That is not for lack of trying by Snow and his team. The secretary regularly travels around the country to talk up the administration's achievements, and this week nearly every top department official is doing the same, even some whose jobs don't typically involve such responsibilities. Treasury General Counsel Arnold I. Havens, for example, is scheduled to visit Dublin, Ohio, today "to discuss the U.S. economy and President Bush's agenda for continued strong growth and job creation," according to the department. Timothy D. Adams, the undersecretary for international affairs, is addressing financial analysts in Houston today on similar subjects, and Assistant Secretary for Management Sandra L. Pack is speaking at a sports center in Lincoln, Neb.
Nor is Snow entirely bereft of good material to make his case. The economy grew a brisk 4.2 percent in 2004 and 3.5 percent last year, inflation remains low and the unemployment rate has fallen to 4.8 percent. Those figures have not silenced critics, who highlight the lack of wage gains for working Americans during the Bush years. Snow counters by arguing that with unemployment low and the economy continuing to expand, "we may be at a tipping point" for a wage increase that would outstrip the rising prices of many necessities, notably energy.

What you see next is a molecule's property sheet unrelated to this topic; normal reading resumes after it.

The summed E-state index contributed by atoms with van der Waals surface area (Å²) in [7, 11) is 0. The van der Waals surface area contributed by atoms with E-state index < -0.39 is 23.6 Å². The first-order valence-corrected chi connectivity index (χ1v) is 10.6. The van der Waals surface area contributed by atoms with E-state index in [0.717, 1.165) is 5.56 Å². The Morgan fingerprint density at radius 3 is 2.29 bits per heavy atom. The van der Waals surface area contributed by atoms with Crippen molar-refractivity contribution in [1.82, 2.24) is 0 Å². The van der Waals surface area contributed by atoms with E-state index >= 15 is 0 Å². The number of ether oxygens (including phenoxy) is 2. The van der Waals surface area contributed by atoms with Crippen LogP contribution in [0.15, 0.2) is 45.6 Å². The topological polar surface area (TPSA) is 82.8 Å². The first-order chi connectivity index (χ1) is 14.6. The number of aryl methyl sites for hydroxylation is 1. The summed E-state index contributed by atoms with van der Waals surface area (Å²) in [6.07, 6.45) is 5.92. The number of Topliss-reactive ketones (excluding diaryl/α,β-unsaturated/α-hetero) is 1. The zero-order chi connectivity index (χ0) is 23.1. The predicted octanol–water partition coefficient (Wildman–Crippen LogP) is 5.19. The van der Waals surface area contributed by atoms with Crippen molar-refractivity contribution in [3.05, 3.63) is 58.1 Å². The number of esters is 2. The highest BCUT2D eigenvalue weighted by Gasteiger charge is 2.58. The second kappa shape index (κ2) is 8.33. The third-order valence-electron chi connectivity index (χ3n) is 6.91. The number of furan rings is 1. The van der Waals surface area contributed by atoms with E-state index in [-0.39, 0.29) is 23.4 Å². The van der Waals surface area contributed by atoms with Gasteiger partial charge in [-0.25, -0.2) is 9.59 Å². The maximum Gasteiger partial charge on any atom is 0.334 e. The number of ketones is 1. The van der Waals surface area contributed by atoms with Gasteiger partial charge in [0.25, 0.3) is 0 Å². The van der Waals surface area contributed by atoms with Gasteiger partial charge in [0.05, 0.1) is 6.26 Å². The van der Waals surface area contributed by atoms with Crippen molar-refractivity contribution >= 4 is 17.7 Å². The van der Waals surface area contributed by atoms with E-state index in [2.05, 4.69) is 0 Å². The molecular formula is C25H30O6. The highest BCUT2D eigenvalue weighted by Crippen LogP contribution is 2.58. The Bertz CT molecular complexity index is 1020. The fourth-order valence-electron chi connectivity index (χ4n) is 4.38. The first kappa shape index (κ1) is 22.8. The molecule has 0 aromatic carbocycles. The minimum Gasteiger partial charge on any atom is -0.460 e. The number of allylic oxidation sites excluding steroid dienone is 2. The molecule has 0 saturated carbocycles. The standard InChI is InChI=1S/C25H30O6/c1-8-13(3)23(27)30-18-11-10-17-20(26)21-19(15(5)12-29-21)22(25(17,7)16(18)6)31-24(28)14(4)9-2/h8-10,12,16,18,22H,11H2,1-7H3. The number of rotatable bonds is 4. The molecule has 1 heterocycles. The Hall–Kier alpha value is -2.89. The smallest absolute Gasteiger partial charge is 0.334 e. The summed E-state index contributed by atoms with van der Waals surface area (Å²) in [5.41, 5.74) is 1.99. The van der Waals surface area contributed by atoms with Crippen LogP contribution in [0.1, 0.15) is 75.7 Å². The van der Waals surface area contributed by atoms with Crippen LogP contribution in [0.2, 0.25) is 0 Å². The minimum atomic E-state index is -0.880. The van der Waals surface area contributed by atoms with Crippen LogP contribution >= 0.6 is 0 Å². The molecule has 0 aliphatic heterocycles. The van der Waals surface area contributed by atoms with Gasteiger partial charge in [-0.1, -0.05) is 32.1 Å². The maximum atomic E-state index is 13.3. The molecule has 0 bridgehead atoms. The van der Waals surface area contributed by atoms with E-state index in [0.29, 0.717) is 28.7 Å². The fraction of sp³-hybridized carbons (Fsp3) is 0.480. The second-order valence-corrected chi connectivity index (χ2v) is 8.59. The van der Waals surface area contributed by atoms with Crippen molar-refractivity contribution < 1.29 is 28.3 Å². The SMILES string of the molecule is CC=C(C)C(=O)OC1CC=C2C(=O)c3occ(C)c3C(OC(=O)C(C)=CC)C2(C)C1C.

But whatever the merits of Snow's PR efforts, he has also been hampered by the widespread perception that, like O'Neill, he plays a much less important role in policymaking than many Treasury secretaries in previous administrations. During the Clinton years, Treasury secretaries Robert E. Rubin and Lawrence H. Summers were powerhouses on both domestic and international issues, as was James A. Baker III when he headed the department under President Ronald Reagan. But in the past five years the White House has dominated major economic decisions, according to many insiders.